Despite the onset of COVID-19, the Kaiser Wipeout Crew’s Peace and Sustainability garden has been flourishing. Paul Balazs, the faculty advisor to the club and founder of the program, has worked hard to ensure that his students get the most out of Wipeout Crew. Balazs is dedicated to the program, “go[ing] to the garden almost everyday, regardless of whether or not there’s school,” he said.
“The garden has never looked better,” Balazs said. “The [garden days] have seemed to be more valuable because they leave students with tangible pieces to add to their knowledge…It has been the glue that keeps us together in these times, where we can’t really rely on the same old methods of human connection.” Unfortunately, Wipeout Crew has still been affected by the coronavirus. “COVID has challenged us in the way that we’re not able to do some of the same events that we normally do,” Balazs said.
Along with maintaining the garden, Wipeout Crew normally devotes time to connecting with the land and ocean through a range of different activities. “Wipeout Crew usually hosts weekly events with a company called Huli. We do hikes [and] we get out on the beach with cultural practitioners and different non-profits to really understand the relationship that people gave to the land and environment around them,” Balazs said. COVID-19 has forced the club to cancel these activities. “Authenticity has always been really important to Wipeout Crew and we really can’t recreate those authentic experiences” Balazs said. “It’s one thing to learn about a cultural practice on a slideshow, it’s a whole other thing to do it for yourself.”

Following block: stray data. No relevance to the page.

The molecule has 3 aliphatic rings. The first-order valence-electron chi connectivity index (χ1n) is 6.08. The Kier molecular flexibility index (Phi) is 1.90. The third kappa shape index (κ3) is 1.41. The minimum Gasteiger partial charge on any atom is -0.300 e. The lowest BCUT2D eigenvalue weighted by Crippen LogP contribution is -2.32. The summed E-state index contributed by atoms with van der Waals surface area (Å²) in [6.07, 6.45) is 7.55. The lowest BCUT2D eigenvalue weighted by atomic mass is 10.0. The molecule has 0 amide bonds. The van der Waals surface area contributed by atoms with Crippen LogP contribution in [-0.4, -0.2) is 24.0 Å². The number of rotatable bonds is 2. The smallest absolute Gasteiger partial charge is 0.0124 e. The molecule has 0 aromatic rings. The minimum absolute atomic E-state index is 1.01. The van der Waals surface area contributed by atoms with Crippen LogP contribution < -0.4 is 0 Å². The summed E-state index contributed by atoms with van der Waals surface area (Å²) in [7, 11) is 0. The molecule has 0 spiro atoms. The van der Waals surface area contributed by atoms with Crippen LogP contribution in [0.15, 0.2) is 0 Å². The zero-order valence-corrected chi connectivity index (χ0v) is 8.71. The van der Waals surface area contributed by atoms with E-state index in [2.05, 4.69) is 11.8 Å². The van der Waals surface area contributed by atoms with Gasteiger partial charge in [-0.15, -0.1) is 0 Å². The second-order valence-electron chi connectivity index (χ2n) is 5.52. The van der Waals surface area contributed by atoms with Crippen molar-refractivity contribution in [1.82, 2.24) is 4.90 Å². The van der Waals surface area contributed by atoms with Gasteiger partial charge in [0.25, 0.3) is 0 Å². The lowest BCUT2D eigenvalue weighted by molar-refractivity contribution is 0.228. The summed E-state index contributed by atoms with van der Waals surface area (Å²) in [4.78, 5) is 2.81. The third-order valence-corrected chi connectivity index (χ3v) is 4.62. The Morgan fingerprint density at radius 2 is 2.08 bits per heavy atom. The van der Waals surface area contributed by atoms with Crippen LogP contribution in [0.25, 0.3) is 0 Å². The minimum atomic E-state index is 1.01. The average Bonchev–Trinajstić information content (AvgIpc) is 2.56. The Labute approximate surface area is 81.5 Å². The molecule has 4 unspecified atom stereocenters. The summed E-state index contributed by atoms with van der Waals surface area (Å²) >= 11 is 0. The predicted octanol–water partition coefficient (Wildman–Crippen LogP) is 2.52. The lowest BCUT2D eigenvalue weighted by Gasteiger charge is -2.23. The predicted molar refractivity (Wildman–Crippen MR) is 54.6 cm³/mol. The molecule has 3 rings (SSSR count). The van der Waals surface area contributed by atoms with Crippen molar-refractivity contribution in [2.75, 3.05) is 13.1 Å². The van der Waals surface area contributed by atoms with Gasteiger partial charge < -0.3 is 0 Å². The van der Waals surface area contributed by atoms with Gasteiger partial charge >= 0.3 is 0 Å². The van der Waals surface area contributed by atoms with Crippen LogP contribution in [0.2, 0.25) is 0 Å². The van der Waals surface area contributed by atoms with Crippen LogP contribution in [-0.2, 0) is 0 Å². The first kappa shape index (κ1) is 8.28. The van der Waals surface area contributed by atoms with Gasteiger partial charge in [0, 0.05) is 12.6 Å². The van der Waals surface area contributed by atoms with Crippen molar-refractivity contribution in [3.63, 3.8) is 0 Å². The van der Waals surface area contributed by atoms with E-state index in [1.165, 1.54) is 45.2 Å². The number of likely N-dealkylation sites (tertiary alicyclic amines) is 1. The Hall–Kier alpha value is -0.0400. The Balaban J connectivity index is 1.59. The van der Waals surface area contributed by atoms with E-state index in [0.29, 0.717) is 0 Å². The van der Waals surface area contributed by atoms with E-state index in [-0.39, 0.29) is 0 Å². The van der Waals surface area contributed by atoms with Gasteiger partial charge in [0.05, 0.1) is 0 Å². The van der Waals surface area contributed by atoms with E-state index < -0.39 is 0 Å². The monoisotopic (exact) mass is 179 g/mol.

Balazs works to teach his students the forces of the world through experience and shared knowledge. “[Normally] we do our bi-weekly beach cleanups, which offers students a great way to understand the Pacific Gyres and the way that trash and marine debris arrive on our coastlines,” he said. COVID-19 has affected members of Wipeout Crew by limiting the amount of knowledge they can gain through experiences and human connection. “We’re a community, and people are meant to be together. People are meant to share experiences.” Balazs said.
With the end of the year in sight, Wipeout Crew plans to continue its dedication to the beloved garden through this difficult time. “I want to make sure that this program is as beneficial as possible for my students. The things they learn from it will stay with them for their entire lives,” Balazs said.